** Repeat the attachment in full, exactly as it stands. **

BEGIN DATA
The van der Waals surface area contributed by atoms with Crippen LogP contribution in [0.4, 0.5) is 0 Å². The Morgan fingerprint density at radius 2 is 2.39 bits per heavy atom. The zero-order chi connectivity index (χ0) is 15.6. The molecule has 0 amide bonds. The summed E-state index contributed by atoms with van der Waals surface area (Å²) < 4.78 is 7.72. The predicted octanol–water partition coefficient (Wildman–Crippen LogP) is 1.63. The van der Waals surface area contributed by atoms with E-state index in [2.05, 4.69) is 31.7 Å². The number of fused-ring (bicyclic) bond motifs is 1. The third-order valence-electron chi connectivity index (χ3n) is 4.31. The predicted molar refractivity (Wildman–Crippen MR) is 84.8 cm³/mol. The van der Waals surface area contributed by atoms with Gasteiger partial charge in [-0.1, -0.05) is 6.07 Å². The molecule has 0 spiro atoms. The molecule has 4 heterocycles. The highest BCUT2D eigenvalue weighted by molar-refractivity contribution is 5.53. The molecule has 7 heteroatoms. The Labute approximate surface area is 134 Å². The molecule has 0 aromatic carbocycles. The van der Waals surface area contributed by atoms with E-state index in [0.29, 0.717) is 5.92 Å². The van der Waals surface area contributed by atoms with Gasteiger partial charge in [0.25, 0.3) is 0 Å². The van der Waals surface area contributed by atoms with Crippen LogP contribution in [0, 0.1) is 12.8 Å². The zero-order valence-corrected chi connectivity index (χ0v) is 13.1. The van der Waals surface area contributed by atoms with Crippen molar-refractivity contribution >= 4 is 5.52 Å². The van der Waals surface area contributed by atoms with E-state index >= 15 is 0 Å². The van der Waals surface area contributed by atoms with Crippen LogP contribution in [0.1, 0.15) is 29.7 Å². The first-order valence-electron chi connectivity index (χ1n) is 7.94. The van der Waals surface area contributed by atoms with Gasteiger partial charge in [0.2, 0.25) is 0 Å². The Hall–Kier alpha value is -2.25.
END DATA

The van der Waals surface area contributed by atoms with Crippen LogP contribution in [0.4, 0.5) is 0 Å². The Morgan fingerprint density at radius 2 is 2.39 bits per heavy atom. The zero-order chi connectivity index (χ0) is 15.6. The molecule has 0 amide bonds. The summed E-state index contributed by atoms with van der Waals surface area (Å²) < 4.78 is 7.72. The predicted octanol–water partition coefficient (Wildman–Crippen LogP) is 1.63. The van der Waals surface area contributed by atoms with E-state index in [2.05, 4.69) is 31.7 Å². The number of fused-ring (bicyclic) bond motifs is 1. The third-order valence-electron chi connectivity index (χ3n) is 4.31. The predicted molar refractivity (Wildman–Crippen MR) is 84.8 cm³/mol. The van der Waals surface area contributed by atoms with Gasteiger partial charge in [-0.1, -0.05) is 6.07 Å². The molecule has 0 spiro atoms. The molecule has 4 heterocycles. The highest BCUT2D eigenvalue weighted by molar-refractivity contribution is 5.53. The molecule has 7 heteroatoms. The Labute approximate surface area is 134 Å². The molecule has 0 aromatic carbocycles. The van der Waals surface area contributed by atoms with E-state index in [0.29, 0.717) is 5.92 Å². The van der Waals surface area contributed by atoms with Gasteiger partial charge in [0.25, 0.3) is 0 Å². The van der Waals surface area contributed by atoms with Crippen LogP contribution in [0, 0.1) is 12.8 Å². The zero-order valence-corrected chi connectivity index (χ0v) is 13.1. The van der Waals surface area contributed by atoms with Crippen molar-refractivity contribution >= 4 is 5.52 Å². The van der Waals surface area contributed by atoms with E-state index >= 15 is 0 Å². The van der Waals surface area contributed by atoms with Crippen LogP contribution in [0.1, 0.15) is 29.7 Å². The first-order valence-electron chi connectivity index (χ1n) is 7.94. The van der Waals surface area contributed by atoms with Gasteiger partial charge in [0.2, 0.25) is 0 Å². The Hall–Kier alpha value is -2.25.